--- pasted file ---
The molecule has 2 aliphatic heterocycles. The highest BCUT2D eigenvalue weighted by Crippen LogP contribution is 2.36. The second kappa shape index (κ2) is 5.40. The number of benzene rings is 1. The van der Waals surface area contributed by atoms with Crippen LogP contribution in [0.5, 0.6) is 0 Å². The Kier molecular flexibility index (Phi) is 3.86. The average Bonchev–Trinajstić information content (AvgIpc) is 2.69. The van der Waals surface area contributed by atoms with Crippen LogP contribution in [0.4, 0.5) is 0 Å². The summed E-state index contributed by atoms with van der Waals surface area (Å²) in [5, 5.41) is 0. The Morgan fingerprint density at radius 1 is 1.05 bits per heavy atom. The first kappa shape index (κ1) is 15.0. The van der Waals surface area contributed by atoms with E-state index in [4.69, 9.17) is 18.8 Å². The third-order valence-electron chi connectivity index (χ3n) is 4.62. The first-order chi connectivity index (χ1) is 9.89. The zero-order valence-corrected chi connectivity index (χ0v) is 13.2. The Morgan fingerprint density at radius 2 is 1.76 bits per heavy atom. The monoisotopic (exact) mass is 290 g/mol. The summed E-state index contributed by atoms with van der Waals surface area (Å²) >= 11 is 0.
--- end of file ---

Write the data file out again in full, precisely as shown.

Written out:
The molecule has 2 aliphatic heterocycles. The highest BCUT2D eigenvalue weighted by Crippen LogP contribution is 2.36. The second kappa shape index (κ2) is 5.40. The number of benzene rings is 1. The van der Waals surface area contributed by atoms with Crippen LogP contribution in [0.5, 0.6) is 0 Å². The Kier molecular flexibility index (Phi) is 3.86. The average Bonchev–Trinajstić information content (AvgIpc) is 2.69. The van der Waals surface area contributed by atoms with Crippen LogP contribution in [0.4, 0.5) is 0 Å². The summed E-state index contributed by atoms with van der Waals surface area (Å²) in [5, 5.41) is 0. The Morgan fingerprint density at radius 1 is 1.05 bits per heavy atom. The first kappa shape index (κ1) is 15.0. The van der Waals surface area contributed by atoms with E-state index in [4.69, 9.17) is 18.8 Å². The third-order valence-electron chi connectivity index (χ3n) is 4.62. The first-order chi connectivity index (χ1) is 9.89. The zero-order valence-corrected chi connectivity index (χ0v) is 13.2. The Morgan fingerprint density at radius 2 is 1.76 bits per heavy atom. The monoisotopic (exact) mass is 290 g/mol. The summed E-state index contributed by atoms with van der Waals surface area (Å²) >= 11 is 0.